Fruit Ninja Kinect Review

Whenever I pick up an iPad on a day off from work, I always need to start up a session of Halfbrick’s Fruit Ninja HD. There’s just something awesome about slicing fruit mercilessly, building up hundreds of points in combos, skillfully dodging bombs, and getting my zen on with unlockable blades. Now the game has come to the Kinect, and it’s become an addiction all over again.

The concept is the exact same as the previous versions on tablets and mobile devices, but the way it’s played is entirely different. As the Fruit Ninja (guided by a helpful sensei), it’s your job to slice any fruit that comes into your vicinity, while avoiding bombs that could either end your game or shave points off your score. The main difference here is that instead of dragging your fingers on the screen, you’re using your whole body.

See, once you align your Kinect and start up the game, your silhouette appears in the background while fruit flies around in the foreground. Using your arms, you’ll need to time your swings to slice the fruit. It’s a little tricky and might require you to do a slight bit of recalibrating depending on your Kinect settings, but the effort is certainly worth it.

That’s because Fruit Ninja Kinect has the same addictive style as the other games. You’ll have a blast slicing all of the fruit, either on your own or with a friend, while also reaching out for banana power-ups, which cause a slow-down in flung fruit or create a “frenzy” of produce flying at you from both sides. Also, the pomegranate, which was just introduced in the latest patch for the mobile versions, requires you to hit it as many times as possible to end the round on a high note. Sure, your arms may tire out as you whack away at it on a fever pitch, but that’s just part of the fun.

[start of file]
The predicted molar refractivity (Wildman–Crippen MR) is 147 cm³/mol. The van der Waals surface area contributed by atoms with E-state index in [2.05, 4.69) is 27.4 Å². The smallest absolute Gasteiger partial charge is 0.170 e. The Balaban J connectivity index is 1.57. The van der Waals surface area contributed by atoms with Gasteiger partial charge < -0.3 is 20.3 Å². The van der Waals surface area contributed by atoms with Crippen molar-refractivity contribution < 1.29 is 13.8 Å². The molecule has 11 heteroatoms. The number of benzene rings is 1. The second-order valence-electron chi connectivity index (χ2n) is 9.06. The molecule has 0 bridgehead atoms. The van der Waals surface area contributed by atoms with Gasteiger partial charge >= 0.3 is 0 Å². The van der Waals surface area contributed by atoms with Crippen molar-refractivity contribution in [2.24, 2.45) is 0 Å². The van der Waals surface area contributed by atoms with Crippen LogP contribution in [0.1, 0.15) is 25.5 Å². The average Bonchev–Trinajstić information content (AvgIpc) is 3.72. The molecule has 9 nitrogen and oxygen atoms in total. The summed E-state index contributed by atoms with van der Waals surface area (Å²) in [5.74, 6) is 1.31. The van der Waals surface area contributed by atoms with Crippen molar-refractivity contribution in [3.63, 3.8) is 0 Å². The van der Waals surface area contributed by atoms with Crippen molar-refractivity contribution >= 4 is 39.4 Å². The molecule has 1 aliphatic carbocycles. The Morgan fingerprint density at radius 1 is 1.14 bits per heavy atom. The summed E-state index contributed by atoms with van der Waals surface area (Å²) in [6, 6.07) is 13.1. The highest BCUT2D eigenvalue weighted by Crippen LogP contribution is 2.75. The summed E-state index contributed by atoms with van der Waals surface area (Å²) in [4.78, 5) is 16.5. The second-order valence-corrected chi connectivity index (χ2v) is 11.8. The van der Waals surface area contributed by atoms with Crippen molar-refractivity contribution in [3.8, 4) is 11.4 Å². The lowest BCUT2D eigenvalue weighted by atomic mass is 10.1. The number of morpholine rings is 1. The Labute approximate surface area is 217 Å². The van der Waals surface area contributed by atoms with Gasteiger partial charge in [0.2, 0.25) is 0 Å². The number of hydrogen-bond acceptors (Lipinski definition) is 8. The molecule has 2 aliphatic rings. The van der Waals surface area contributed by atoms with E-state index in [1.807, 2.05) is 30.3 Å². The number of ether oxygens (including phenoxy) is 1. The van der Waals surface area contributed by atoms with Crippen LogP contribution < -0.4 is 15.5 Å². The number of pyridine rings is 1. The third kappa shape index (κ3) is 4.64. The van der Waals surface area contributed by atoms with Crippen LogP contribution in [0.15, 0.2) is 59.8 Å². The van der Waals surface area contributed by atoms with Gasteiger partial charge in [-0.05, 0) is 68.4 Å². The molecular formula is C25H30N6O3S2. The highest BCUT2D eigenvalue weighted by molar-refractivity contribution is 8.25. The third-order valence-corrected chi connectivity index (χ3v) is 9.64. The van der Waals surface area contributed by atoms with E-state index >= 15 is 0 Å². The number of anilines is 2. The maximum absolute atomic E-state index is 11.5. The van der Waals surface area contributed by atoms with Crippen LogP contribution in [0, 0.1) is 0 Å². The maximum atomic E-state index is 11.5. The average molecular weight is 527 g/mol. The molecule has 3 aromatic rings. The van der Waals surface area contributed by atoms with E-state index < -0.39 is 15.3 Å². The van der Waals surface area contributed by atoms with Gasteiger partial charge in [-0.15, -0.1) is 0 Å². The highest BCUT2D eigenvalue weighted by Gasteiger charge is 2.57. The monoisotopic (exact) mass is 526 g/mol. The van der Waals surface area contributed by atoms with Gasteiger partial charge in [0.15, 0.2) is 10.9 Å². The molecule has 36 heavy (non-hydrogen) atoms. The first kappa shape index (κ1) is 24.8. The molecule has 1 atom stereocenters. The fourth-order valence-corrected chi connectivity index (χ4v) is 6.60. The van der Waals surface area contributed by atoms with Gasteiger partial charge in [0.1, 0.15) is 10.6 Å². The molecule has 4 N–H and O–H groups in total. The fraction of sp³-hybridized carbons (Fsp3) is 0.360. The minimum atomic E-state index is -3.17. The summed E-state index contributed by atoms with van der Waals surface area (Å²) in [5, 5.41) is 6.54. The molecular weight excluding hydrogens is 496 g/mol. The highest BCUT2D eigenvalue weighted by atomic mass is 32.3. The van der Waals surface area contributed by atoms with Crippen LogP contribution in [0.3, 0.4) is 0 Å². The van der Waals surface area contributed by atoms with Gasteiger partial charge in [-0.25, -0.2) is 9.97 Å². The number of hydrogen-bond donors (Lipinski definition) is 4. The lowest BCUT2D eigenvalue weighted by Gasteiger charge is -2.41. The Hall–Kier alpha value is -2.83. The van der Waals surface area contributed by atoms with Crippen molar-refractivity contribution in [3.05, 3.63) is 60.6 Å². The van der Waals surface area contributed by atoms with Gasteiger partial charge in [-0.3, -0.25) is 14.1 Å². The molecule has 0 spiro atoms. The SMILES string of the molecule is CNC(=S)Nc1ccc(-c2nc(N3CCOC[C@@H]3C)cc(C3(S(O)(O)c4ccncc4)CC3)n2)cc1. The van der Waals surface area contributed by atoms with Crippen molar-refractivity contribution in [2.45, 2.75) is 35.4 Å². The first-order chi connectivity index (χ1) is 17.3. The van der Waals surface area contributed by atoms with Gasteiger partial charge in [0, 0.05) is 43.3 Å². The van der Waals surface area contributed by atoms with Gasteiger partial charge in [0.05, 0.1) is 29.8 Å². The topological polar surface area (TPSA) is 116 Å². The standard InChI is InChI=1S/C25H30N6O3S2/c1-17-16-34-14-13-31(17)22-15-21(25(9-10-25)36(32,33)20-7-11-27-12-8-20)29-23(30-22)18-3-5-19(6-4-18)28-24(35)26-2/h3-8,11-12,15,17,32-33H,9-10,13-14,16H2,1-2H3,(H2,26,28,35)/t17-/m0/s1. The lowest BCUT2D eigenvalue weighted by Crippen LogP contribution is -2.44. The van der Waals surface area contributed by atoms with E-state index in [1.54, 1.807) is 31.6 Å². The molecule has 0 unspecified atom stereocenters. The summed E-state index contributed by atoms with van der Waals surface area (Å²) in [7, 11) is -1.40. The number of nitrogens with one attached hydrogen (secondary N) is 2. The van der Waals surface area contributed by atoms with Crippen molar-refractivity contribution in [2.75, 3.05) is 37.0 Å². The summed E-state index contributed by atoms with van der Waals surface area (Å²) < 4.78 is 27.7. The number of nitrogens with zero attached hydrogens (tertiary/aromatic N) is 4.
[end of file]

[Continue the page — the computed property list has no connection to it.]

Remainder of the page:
The exhaustive nature of Fruit Ninja Kinect will set in after a few rounds, as your arms will probably get tired from slicing all the fruits coming at you. However, that makes it an ideal party game, as you can get several players involved in the fun. The game strongly supports two player mode, where a pair of fruit ninjas can go at it in competitive fashion. The only downside is that it’s too tempting to smack your buddy, especially when you activate the Frenzy power-up. WHACK!

Along with its party support options, Fruit Ninja Kinect also has plenty to do via single player. The arcade and classic modes are present and accounted for, along with a Challenge mode and its leaderboards. Here, you can challenge friends almost instantly, trying to topple their score and unlock some Achievements for yourself in the process. It’s a tough battle out there (we’re already trying to beat folks in the 500+ category), but it just adds to the fun. The Zen mode is a great stress relief too, doing away with bombs and just letting you whip away at fruit for however long as you prefer.

On top of all this, Fruit Ninja Kinect also has unlockables, including special background themes (such as the “I Heart Sensei” wallpaper) and blade colors. You haven’t lived until you’ve chopped a produce truck’s worth of fruit with a Sub Zero-like blade.

In terms of presentation, Fruit Ninja Kinect doesn’t really stray that far from the formula that worked so well on the iOS platforms, but that’s fine by us. The fruit looks great, and when you slice it in half, you’ll see all the seeds and juices. The on-screen silhouette work is fantastic, so you can see exactly where you’re at all the time, as well as where your hands will end up. The menus are easy to breeze through as well. As for the music, it’s suitable, with plenty of cool ninja-like tunes and fruit dissection noises (c'mon, you know an apple makes a noise when it’s sliced in half).

For 800 Microsoft points (ten bucks), Fruit Ninja Kinect is one of the best games you can get for the motion device, period. It takes a little time to adjust to due to the new play style, but the overall effort is worth it. There’s plenty to do in single player, along with a two-player multiplayer set-up and a Challenge mode that’ll keep you slicing for hours on end. Unless you have something against produce violence (or are a Fruit yourself), you shouldn’t miss this chance to test your Ninja skills.

Amazing

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Robert Workman
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